1. Corrosion: Over time, pipes can corrode due to the water’s chemical composition, leading to weakened pipe walls and eventual ruptures.
  2. Aging Infrastructure: Many towns have older water infrastructure with pipes past their expected lifespan, making them more prone to leaks and bursts.
  3. Freezing Temperatures: Cold weather can cause water inside pipes to freeze, expand, and exert pressure on the pipe walls, leading to bursts.
  4. High Water Pressure: Excessively high water pressure can stress pipes, causing them to rupture. Pressure-regulating systems help mitigate this issue.
  5. Ground Shifts: Changes in the soil, such as shifts or settling, can put stress on underground water pipes, potentially leading to pipe fractures.
  6. Tree Roots: Tree roots seeking water sources can penetrate and damage underground pipes, leading to cracks or ruptures.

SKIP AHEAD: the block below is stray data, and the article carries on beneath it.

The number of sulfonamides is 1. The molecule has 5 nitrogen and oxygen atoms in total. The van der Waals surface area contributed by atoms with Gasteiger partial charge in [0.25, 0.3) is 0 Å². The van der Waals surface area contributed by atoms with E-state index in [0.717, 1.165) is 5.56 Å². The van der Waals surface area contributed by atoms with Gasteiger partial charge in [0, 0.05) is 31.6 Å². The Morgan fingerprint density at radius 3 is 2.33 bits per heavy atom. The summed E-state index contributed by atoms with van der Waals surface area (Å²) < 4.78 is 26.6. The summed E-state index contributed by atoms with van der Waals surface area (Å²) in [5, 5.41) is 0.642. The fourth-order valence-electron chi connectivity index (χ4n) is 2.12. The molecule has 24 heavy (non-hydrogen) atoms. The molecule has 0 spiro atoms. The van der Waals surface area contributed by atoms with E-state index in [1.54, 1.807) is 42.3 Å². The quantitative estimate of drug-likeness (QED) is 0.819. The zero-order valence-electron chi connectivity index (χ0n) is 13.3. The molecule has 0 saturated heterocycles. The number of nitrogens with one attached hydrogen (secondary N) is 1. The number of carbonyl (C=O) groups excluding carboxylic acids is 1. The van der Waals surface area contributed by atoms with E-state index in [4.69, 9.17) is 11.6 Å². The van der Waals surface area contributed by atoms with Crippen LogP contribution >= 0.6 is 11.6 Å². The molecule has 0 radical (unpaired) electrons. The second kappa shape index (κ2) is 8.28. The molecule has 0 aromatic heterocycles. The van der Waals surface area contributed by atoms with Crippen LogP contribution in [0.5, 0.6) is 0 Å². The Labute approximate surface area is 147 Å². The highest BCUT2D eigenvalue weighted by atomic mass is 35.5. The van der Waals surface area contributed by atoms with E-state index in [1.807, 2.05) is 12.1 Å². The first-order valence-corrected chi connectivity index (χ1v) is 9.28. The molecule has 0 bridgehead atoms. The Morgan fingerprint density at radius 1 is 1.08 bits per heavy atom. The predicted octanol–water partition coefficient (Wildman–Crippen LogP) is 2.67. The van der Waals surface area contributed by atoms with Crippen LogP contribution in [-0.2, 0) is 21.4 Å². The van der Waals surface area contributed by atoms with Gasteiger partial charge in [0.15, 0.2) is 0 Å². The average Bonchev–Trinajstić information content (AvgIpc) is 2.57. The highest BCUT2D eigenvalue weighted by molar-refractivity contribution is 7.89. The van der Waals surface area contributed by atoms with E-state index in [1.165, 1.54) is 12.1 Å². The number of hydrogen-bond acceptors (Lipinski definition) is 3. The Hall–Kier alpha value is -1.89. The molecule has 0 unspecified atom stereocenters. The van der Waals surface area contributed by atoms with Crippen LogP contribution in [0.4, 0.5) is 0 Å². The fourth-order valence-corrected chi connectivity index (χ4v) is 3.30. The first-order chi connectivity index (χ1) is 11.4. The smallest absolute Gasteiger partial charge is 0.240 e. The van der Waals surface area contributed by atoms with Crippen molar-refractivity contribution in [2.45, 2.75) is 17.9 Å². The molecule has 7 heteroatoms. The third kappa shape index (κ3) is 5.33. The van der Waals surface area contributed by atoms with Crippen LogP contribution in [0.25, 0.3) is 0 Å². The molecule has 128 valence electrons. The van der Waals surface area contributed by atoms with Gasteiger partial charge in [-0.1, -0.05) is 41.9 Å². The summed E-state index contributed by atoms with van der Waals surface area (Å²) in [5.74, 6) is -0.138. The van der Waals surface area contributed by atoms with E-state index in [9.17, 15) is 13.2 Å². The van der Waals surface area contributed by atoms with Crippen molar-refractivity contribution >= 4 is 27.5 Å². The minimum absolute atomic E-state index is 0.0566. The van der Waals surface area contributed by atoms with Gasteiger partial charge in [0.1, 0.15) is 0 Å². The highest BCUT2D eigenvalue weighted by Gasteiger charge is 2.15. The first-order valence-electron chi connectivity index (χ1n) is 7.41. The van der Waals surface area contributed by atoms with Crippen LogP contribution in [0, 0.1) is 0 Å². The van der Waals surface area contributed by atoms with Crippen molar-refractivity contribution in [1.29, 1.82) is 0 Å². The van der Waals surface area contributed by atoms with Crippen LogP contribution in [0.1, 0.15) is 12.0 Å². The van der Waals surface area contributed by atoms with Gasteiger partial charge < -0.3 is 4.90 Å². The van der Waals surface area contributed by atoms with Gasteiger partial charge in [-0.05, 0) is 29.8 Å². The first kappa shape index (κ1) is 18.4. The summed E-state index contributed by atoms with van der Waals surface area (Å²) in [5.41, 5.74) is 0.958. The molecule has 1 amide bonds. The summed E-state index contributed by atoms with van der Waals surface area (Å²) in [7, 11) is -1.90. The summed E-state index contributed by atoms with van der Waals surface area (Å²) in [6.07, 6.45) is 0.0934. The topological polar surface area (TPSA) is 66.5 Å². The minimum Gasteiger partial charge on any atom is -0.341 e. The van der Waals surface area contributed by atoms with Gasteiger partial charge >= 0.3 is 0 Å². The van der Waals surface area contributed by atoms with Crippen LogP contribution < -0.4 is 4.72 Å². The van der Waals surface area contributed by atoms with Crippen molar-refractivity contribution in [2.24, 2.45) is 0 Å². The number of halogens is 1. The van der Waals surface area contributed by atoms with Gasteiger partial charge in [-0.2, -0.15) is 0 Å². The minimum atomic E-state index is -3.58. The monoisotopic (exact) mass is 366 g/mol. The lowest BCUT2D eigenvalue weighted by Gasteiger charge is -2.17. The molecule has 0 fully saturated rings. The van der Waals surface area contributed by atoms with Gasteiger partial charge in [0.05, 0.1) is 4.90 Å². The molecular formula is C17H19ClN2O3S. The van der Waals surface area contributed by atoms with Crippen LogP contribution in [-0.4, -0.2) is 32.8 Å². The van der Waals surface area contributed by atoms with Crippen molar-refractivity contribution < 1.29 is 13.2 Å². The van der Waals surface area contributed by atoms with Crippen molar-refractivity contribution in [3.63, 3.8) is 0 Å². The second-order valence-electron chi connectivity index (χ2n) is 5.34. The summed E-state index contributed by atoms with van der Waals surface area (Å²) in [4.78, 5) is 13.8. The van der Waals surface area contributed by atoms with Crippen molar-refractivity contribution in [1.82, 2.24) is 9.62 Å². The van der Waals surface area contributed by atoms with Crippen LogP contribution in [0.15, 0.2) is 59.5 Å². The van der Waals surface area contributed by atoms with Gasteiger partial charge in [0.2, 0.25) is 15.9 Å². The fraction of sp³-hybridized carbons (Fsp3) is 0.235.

7. Physical Damage: Excavation work, construction, or vehicular accidents can cause physical damage to water pipes, leading to bursts.
  8. Water Hammer: Water hammer occurs when water flow is abruptly stopped or redirected, causing shockwaves in the pipes. Over time, this can damage pipe joints and lead to bursts.
  9. Water Quality: Poor water quality with high levels of contaminants or aggressive minerals can accelerate pipe corrosion, making them more susceptible to bursting.
  10. Overloading: Increased demand on water pipes, such as during peak usage times or due to an aging system’s inability to meet demands, can stress pipes and result in bursts.